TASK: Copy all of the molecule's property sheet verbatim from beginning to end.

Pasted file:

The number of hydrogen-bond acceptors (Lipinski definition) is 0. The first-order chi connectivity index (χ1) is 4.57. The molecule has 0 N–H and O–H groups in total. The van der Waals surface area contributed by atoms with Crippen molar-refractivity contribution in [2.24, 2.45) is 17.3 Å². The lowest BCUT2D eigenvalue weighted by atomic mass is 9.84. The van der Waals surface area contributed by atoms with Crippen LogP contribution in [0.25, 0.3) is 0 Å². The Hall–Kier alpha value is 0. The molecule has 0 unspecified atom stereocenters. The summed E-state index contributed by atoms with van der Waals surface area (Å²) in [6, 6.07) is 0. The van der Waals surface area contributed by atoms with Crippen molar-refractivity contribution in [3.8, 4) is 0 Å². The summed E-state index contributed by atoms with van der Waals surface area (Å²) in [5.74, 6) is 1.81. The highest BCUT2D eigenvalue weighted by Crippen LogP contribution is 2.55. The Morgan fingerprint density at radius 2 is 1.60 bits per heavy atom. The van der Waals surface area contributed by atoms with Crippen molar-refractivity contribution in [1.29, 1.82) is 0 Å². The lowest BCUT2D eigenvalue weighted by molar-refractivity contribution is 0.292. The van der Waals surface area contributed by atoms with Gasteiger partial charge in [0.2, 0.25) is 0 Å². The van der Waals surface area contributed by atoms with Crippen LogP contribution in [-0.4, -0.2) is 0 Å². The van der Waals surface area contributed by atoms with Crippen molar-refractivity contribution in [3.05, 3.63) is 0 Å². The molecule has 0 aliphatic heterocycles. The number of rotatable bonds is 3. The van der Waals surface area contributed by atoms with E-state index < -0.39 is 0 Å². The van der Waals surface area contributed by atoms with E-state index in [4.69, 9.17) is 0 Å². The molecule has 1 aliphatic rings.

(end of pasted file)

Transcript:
The number of hydrogen-bond acceptors (Lipinski definition) is 0. The first-order chi connectivity index (χ1) is 4.57. The molecule has 0 N–H and O–H groups in total. The van der Waals surface area contributed by atoms with Crippen molar-refractivity contribution in [2.24, 2.45) is 17.3 Å². The lowest BCUT2D eigenvalue weighted by atomic mass is 9.84. The van der Waals surface area contributed by atoms with Crippen LogP contribution in [0.25, 0.3) is 0 Å². The Hall–Kier alpha value is 0. The molecule has 0 unspecified atom stereocenters. The summed E-state index contributed by atoms with van der Waals surface area (Å²) in [6, 6.07) is 0. The van der Waals surface area contributed by atoms with Crippen molar-refractivity contribution in [3.8, 4) is 0 Å². The summed E-state index contributed by atoms with van der Waals surface area (Å²) in [5.74, 6) is 1.81. The highest BCUT2D eigenvalue weighted by Crippen LogP contribution is 2.55. The Morgan fingerprint density at radius 2 is 1.60 bits per heavy atom. The van der Waals surface area contributed by atoms with Crippen molar-refractivity contribution in [1.29, 1.82) is 0 Å². The lowest BCUT2D eigenvalue weighted by molar-refractivity contribution is 0.292. The van der Waals surface area contributed by atoms with Gasteiger partial charge in [0.2, 0.25) is 0 Å². The van der Waals surface area contributed by atoms with Crippen LogP contribution in [-0.4, -0.2) is 0 Å². The van der Waals surface area contributed by atoms with Crippen molar-refractivity contribution in [3.05, 3.63) is 0 Å². The molecule has 0 aliphatic heterocycles. The number of rotatable bonds is 3. The van der Waals surface area contributed by atoms with E-state index < -0.39 is 0 Å². The van der Waals surface area contributed by atoms with E-state index in [4.69, 9.17) is 0 Å². The molecule has 1 aliphatic rings.